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Re: New pthreads-w32 releases available: versions 2.3.0 and 1.7.0

On Tue, 2005-04-12 at 12:10 +0200, Alexander Terekhov wrote: 
> [... pthread_once() ...]
> I'm not inclined to check the code at the moment, but I can tell
> you that robust approach to priority problems is to use locks with
> priority protocols on the them. Trying to optimize-out mutex
> doesn't make much sense here since you need it on slow path (once
> per thread per once_control instance at most) only.

Hi Alexander,

[For anyone new to this issue:

As Tim Theisen has just kindly reported
( ), both
of the once_routine cancellation tests have failed on his MP system (no
problem on my UP system though), so you may yet prevail. It's hard to
argue when I don't have a system that I can properly test this stuff on.

So I'm now hoping that someone might take a look and point out the error
and also, that the error is retrievable, because, even though your model
is logically very attractive and robust, there are still aspects of it
that concern me and compel me to look at alternatives. I'll list them

I could live with this if I absolutely had to, but it does make sense to
me to try to optimise the uncontended path - although, not if it can't
be made to work reliably, obviously.

The create/open named mutex seems like a disproportionate overhead for
something that will probably complete uncontested in most situations.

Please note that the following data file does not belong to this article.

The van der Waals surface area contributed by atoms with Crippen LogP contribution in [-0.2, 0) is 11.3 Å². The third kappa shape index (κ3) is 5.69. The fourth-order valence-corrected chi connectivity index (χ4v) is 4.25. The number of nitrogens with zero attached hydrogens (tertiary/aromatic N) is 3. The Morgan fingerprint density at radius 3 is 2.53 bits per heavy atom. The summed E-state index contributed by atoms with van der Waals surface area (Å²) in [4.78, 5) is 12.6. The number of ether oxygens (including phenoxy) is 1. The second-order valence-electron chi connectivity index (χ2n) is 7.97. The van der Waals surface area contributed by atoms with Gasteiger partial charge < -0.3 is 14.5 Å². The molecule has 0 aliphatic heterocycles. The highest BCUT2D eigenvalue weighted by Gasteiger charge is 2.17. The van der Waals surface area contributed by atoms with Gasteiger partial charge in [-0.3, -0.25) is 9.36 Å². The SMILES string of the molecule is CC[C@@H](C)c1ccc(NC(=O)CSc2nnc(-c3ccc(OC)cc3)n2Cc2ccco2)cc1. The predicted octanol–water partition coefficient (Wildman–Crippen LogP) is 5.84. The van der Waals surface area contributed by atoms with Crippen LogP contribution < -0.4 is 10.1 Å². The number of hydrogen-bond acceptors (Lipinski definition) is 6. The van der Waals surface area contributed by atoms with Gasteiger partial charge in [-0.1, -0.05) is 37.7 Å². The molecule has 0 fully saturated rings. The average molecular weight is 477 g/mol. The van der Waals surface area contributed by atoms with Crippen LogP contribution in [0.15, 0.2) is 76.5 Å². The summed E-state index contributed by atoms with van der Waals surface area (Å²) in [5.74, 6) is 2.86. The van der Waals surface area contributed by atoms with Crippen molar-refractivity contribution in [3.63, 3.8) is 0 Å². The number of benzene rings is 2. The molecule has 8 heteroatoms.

Here's a table showing uncontested speeds (from tests/benchtest1.c) on
my system (Windows 2000, 2400MHz):


Lock plus unlock on an unlocked mutex.
10000000 iterations

Using                                              Total(msec)   average(usec)
Dummy call x 2                                             78           0.008
InterlockedOp x 2                                         140           0.014
Simple Critical Section                                   140           0.014
Old PT Mutex using a Critical Section (WNT)               281           0.028
Old PT Mutex using a Win32 Mutex (W9x)                  18265           1.827
PTHREAD_MUTEX_DEFAULT (W9x,WNT)                           297           0.030
PTHREAD_MUTEX_NORMAL (W9x,WNT)                            296           0.030
PTHREAD_MUTEX_ERRORCHECK (W9x,WNT)                       1312           0.131
PTHREAD_MUTEX_RECURSIVE (W9x,WNT)                        1328           0.133

The (W9x) in the description for Win32 Mutex timing just means that this
was type of object used by older versions of the library when running on
Win9x systems. As you can see, Win32 mutexes are 61 times slower than
the POSIX default mutex type, and 130 times slower than two Interlocked
operations or simple (enter+leave) critical section.

This makes me especially reluctant, given that users may not be aware of
the library's internals. I haven't looked in detail at, and have no
prior experience with, security of Windows objects, but I think I can
justify caution.

I don't think it's possible to guarantee that a 'named' mutex is not
vulnerable across all Windows systems that use the library. The name
must be unique (easy enough to do), but it's not possible to absolutely
prevent other processes from opening and locking the named mutex
accidentally or maliciously. I imagine that, while it's unlikely (but
not impossible) for another process to take the lock and stop the
init_routine from running, it might be possible to take a place in the
queue and ultimately prevent other legitimate waiters from ever

According to the MS documentation, WinCE and Win95/98 ignore the
security parameter (and so I assume no security) - and namespaces for